Meet our new Manager!

The Framework Knitters’ Museum has a new Manager & Curator! Jim Grevatte has taken the helm in an exciting time for the museum, which recently secured Heritage Lottery Funding for our ambitious redevelopment and expansion project – christened ‘A Right Good Yarn‘.

Jim joined the museum after our previous Manager & Curator, Nicola Wood, left us for a new management role at Canalside Heritage Centre in Beeston Rylands. Museum Trustee Faye Stenson comments: “We’d like to thank Nicola for the huge amount she’s achieved for our museum and wish her all the best in the future.”

Jim arrives in Ruddington with many years’ experience in this field – having worked at The Galleries of Justice, as Regional Museums’ Adviser for East Midlands’ MLA and most recently as a well respected museums’ consultant.

“I want to help people understand the significance of the textile industry and the number of connections it has to people’s lives and histories” says Jim. He’s promising to deliver this through:

  • A social media campaign ‘Got FWK in your DNA?’
    “I want to stimulate people to discover and share their connection to framework knitting. This will be supported by family history workshops and the museum collecting stories of family members working in this huge but little understood industry. Might we discover any famous descendants of framework knitters?”
  • Working more locally
    “We will help people discover and share the textile heritage of the landscape and buildings they inhabit. A community research project (potentially working with schools) resulting in displays in the windows of homes where knitters worked and lived.”
  • Extending this to the experience at the museum
    “I’d like to find a way for visitors to appreciate what the site will have felt like with around 100 workers busy and to connect that with where they lived and other frame-shops in the village.”

Jim also believes the museum should provide a window on knitting today, asking “Where are today’s sweatshops? What can we do to improve their social and ecological impact?” The museum’s expansion into Gunn Cottage – an adjoining property purchased in 2013 – will enable us to cover these areas and remain relevant to the stories as they unfold. People should relate to the museum and appreciate its mission to use its heritage as the inspiration for those who will continue the design and production of beautiful things. Our museum is here to get people making and ensure that the tradition is alive and well. Who will be the next star of knitwear design?”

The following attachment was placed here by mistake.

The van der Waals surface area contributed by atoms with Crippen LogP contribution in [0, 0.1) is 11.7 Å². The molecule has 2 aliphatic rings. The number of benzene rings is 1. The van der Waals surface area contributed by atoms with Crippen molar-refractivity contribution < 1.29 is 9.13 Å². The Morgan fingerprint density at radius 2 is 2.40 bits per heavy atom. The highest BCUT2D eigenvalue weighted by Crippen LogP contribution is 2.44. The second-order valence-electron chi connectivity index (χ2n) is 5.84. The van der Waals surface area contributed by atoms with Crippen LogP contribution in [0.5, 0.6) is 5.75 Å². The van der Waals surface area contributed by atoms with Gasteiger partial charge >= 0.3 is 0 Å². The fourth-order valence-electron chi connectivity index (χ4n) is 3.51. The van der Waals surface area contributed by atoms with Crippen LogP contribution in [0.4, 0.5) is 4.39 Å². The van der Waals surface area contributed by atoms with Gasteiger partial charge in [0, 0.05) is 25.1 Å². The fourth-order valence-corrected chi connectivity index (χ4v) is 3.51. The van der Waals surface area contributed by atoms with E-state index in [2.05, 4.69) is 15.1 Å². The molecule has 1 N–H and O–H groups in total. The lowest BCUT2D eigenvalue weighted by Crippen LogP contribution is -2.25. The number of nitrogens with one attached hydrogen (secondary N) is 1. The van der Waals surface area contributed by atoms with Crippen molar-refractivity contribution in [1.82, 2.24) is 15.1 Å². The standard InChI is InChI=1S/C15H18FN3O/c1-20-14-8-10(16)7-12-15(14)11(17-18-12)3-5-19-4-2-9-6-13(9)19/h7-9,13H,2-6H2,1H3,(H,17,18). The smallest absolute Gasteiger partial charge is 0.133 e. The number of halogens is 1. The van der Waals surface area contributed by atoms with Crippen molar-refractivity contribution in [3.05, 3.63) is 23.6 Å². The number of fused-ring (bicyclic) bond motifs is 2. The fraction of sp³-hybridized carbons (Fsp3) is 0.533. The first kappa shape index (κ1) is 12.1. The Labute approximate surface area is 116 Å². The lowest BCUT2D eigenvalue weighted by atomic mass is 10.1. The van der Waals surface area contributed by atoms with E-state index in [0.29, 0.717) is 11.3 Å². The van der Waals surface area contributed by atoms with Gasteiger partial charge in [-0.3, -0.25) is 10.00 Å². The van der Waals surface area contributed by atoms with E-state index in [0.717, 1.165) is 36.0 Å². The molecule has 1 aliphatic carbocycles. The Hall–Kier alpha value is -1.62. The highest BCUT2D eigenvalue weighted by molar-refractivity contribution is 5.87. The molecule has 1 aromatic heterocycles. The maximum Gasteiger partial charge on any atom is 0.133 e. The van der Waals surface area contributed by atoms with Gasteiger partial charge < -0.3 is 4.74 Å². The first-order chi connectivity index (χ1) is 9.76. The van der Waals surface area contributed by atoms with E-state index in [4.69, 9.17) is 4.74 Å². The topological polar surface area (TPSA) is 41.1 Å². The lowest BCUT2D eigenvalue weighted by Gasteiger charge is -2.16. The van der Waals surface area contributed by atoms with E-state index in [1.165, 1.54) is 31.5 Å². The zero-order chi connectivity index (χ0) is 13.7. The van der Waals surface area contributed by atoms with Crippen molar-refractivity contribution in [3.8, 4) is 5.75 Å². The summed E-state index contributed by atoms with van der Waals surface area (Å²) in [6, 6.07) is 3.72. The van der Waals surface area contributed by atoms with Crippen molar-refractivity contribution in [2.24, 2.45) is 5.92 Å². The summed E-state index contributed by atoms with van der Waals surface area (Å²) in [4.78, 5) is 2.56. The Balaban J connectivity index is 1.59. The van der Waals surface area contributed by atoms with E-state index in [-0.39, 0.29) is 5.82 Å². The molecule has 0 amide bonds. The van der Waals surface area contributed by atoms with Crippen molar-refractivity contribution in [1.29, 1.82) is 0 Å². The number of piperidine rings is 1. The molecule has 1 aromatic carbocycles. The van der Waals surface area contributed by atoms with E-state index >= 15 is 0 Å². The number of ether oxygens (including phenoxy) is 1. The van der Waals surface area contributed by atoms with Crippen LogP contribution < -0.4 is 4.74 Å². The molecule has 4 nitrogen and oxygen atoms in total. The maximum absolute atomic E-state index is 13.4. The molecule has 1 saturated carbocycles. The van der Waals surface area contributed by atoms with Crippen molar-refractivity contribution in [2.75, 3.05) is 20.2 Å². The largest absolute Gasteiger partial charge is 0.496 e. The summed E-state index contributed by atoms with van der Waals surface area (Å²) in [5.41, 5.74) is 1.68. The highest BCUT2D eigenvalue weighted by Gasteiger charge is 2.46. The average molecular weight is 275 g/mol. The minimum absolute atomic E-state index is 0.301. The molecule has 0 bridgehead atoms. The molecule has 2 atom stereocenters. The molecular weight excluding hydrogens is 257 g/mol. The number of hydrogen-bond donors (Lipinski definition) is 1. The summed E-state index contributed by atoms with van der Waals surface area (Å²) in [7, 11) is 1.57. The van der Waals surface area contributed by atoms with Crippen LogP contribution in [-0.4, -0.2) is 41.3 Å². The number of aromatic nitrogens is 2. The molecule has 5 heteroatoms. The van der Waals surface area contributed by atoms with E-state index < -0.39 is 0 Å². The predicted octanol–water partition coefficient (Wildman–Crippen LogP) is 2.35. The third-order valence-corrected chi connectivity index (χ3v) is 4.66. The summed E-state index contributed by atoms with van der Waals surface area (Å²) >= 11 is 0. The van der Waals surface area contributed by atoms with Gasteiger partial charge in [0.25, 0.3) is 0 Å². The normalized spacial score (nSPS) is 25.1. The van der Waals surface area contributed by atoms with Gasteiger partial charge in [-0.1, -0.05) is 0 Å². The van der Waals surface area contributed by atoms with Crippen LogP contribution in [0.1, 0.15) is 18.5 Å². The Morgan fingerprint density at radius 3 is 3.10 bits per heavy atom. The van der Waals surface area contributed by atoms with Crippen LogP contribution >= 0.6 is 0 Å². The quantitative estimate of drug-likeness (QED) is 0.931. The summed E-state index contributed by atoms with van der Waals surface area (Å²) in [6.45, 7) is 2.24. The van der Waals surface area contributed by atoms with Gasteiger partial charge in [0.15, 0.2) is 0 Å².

Jim plans to work with tutors and students at Nottingham Trent University to use the museum’s library and object collections for inspiration. “They can help us review our Collections Policy to purchase and accession the best work of each generation, particularly where this links back to our story.”

Julian Ellis, Chair of the museum’s Board of Trustees, says of Jim’s appointment: “We are delighted to welcome Jim to the post of Museum Manager. He is a highly experienced museum professional who has a huge number of great ideas about the museum development plans – some of which are already in motion.”

The museum is currently closed for essential winter maintenance. We’ll reopen on Friday 1st February at 11am. 

With thanks to Graham Wright at